As Pastor Mike Huckabee slipped into the front row of The Crossing evangelical service yesterday, the faithful were already whirling like dervishes around the floor.
A woman in flowing white robes raced to the altar brandishing a sword that she raised above her head without causing as much as a flicker of concern for the Republican candidate. The born-again faithful then raised their hands in ecstasy as three electric guitarists and a singer belted out a number.
Two barefooted dancers performed an impromptu pas de deux as the audience sang "I'm flowing downstream in the river of God," with Pastor Mike enthusiastically singing along. What made it more remarkable was it took place in the the local state junior school, where a banner proclaimed the Messiah's imminent return.
This is a side of the presidential campaign that the American public are not supposed to see. The church service was not on the candidate's busy public schedule yesterday and it was made clear members of the press were not welcome.
Mr Huckabee, an ordained minister of the Baptist church who went on to become governor of Arkansas, scored an upset victory in Iowa on the back of Christian conservative support. Now he is trying to pull off another victory in largely secular New Hampshire, where only 10 per cent of people are regular churchgoers.
In his public appearances in New Hampshire there is not a lot of talk about religion but lots of emphasis on his plan to end income tax altogether by abolishing the Internal Revenue System. That is a surefire vote winner in a state that despises big government and, by popular demand, has neither local sales nor state income tax.
What the candidate is nervous of, at least in New Hampshire, is anything that would show him to be in the clutches of the religious right. That's the reason why one of the main props of his campaign is Chuck Norris, a martial arts celebrity with a 1,000-volt smile. He is there to reassure voters that Mike Huckabee is a regular guy and, after church yesterday, they appeared together at a "Chowderfest Meet & Greet" session. Today, they will launch something called the "Huckaburger" at a local restaurant, hoping to make the evening news.
Mr Huckabee's brand of religion is as conservative as it gets but it is all done with relaxed informality and a winning smile. When the local pastor eventually got up to welcome him, he was dressed as though going for a game of golf, in a green polo shirt and white chinos. Then it was Mr Huckabee's turn, during which he kept the congregation spellbound for 20 minutes as he read from the Bible, cracked jokes and poked fun at himself while delivering a sermon that contrasted the trials of army service with and being an evangelical Christian.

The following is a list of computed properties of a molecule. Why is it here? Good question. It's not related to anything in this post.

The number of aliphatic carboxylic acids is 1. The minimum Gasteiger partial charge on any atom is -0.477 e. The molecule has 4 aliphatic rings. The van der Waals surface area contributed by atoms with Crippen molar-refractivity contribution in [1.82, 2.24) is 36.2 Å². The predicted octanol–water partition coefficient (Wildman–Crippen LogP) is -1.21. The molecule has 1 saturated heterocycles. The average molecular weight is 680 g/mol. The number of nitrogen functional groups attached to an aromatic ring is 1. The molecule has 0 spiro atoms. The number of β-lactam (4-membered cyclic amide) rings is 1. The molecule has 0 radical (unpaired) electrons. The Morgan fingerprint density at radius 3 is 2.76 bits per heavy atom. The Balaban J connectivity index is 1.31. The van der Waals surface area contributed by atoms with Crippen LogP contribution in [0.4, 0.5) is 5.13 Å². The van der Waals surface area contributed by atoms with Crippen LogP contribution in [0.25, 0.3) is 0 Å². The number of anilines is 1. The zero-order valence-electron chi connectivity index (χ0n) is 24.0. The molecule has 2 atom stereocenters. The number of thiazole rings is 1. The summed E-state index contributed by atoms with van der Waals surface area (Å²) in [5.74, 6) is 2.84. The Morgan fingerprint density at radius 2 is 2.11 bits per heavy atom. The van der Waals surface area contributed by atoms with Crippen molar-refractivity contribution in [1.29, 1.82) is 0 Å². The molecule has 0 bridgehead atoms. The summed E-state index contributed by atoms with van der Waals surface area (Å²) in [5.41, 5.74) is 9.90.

But first he softened up his audience using the skills that have catapulted him into national consciousness and could yet win him the Republican nomination: "I don't worry about anyone in this service getting to heaven," he said, "I'm more worried about you getting so excited you run past it and have to come back.
"I never understood the kind of faith that caused people to go around as if they'd swallowed a curtain rod" he deadpanned, "and vinegar for their breakfast."
He did not belong to a world where "football is where you go to scream, the movies where you go to cry and church where you go to freeze. If we know the Lord, there ought to be joy," he said to thunderous applause and pounding feet.
Even his top campaign advisers do not expect Mr Huckabee to win tomorrow's primary, given he has had only five days of campaigning to exploit the bounce he received from his victory in the Midwestern state of Iowa. But a strong second place showing here, followed by a win in South Carolina, "the buckle of the Bible Belt" could turn him into a viable contender for the nomination.
New Hampshire should be natural territory for Mitt Romney, the arch conservative former Governor of neighbouring Massachusetts. But his attacks adds have only served to put people off, along with his oily ways and habit of flip-flopping all of which led to another Rival John McCain calling him the real candidate of 'change.' What is certain is that conservative Christians and evangelicals will be voting for 'Mike.'
'I think you're going to see a big turnout of evangelicals in Huckabee's camp,' said pastor Garry Hamilton, 'Romney is a flip flopper.'
Back in the junior school, Pastor Mike was busy telling the congregation about God. 'When we become believers,' he said, 'its as if we have signed up to be soldiers in God's army.